A new study by the YouGov-Cambridge Centre for Public Opinion Research, however, suggests that when it comes to the climate, that battle is far from over.
The poll of 9,000 people on environmental attitudes in seven European countries identified opposition – of up to 50 per cent – to a ban on new diesel and petrol vehicles after 2030, despite widespread concerns about climate change.
And in Germany, where 70 per cent of participants expressed concern about climate change, 50 per cent opposed such a ban – the highest of the countries surveyed: Britain, Germany, France, Denmark, Sweden, Spain and Italy.
So while most are rightly worried about the plight of earth, the research indicates that the willingness to make sacrifices doesn’t quite match that concern.
However, sacrifices are what is needed, as shown by Sheffield Council, which is set to implement a Clean Air Zone from next year.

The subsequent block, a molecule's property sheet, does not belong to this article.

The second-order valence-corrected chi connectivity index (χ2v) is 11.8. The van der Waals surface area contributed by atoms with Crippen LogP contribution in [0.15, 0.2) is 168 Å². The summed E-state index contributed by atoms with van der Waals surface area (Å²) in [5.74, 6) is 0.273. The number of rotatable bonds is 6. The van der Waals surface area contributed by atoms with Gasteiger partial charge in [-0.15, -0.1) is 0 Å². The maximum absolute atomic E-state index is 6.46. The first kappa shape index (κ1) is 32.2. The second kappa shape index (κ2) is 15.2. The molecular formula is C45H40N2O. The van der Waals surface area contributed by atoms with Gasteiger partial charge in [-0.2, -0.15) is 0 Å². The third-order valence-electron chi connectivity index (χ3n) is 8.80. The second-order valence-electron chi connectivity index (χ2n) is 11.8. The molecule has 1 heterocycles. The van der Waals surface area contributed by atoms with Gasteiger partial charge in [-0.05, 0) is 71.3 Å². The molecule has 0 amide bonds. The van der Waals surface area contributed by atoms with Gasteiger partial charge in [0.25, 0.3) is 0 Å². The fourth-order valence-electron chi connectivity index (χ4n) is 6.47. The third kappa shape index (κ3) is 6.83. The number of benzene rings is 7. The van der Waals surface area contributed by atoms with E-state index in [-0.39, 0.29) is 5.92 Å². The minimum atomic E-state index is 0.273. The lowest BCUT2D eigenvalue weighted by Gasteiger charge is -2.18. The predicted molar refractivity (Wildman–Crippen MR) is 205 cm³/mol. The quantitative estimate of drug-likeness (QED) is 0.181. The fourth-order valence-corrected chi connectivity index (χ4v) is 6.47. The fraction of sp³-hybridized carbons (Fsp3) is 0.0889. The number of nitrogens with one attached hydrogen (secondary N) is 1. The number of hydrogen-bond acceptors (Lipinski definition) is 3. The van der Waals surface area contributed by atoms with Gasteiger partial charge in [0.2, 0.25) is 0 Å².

An effective way to sway public opinion is to make it in their interest for them to go green. If people cannot afford electric vehicles, and those that can are worried that a lack of charging points will leave them stranded, it’s little wonder they don’t favour a ban on polluting but convenient machines.
So when world leaders convene in the coming weeks for COP26 in Glasgow, they must reassure the public that real change can work for them.